What fork/shocks to look for for a 49' DX Klunker project and other thoughts for a newb

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SA drum brake issues,
I was able to "fabricate" a strong metal strap for the brake arm but its not perfect. It still moves a little when applying the brakes. I think its just the fork shape. Its 32mm round , ( not flat / ovalish like regular forks ) , and the brake arm is at a weird angle so it doesnt fit snug next to the fork. Also the cable /Pin holder section on the brake hits the the fork a little.
How much does your'alls brake arm move?
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Mine doesn't really move, and it's best if it doesn't. When it moves it would slowly destroy both bracket and the surface of the fork and eventually fail.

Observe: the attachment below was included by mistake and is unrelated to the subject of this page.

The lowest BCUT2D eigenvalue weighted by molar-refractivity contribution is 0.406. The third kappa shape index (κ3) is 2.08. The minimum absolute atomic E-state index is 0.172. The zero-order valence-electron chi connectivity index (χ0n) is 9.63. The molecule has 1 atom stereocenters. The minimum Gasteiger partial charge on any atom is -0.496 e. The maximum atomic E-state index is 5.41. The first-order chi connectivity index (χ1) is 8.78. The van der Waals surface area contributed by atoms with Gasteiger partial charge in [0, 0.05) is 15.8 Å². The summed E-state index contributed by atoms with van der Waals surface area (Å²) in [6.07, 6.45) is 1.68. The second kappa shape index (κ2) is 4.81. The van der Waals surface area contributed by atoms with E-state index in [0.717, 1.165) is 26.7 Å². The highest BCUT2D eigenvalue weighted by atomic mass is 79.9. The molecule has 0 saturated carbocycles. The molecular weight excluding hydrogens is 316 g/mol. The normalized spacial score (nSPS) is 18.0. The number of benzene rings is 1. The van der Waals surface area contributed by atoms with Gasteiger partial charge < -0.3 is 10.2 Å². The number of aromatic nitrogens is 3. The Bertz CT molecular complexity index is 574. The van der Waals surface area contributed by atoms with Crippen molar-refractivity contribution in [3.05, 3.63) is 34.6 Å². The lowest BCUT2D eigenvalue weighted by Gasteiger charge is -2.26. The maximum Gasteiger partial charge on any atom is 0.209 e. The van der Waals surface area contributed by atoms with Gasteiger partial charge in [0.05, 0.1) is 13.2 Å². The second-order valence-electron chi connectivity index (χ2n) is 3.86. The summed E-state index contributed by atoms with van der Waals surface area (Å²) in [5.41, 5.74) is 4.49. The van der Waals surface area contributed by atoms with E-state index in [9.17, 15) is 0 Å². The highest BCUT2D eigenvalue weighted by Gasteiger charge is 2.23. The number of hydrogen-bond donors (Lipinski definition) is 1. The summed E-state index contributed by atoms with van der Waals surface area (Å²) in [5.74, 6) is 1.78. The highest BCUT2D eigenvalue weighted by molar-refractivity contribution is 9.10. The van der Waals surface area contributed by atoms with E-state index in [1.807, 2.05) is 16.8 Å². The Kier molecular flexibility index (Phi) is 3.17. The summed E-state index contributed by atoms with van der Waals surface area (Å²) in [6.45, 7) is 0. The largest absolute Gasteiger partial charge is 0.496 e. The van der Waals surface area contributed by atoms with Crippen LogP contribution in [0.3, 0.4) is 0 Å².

Have you tried adding spacers and spreading the fork legs a bit?
 
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Ive tried to add washers and spread the fork legs and it gave me better results but the cable/pin still contacts the fork and the tire is noticeably off center .
Just for schitz and giggles I tried it on the opposite side and it seems to work perfect?! Is there any reason to not run it this way ???
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Ive tried to add washers and spread the fork legs and it gave me better results but the cable/pin still contacts the fork and the tire is noticeably off center .
Just for schitz and giggles I tried it on the opposite side and it seems to work perfect?! Is there any reason to not run it this way ???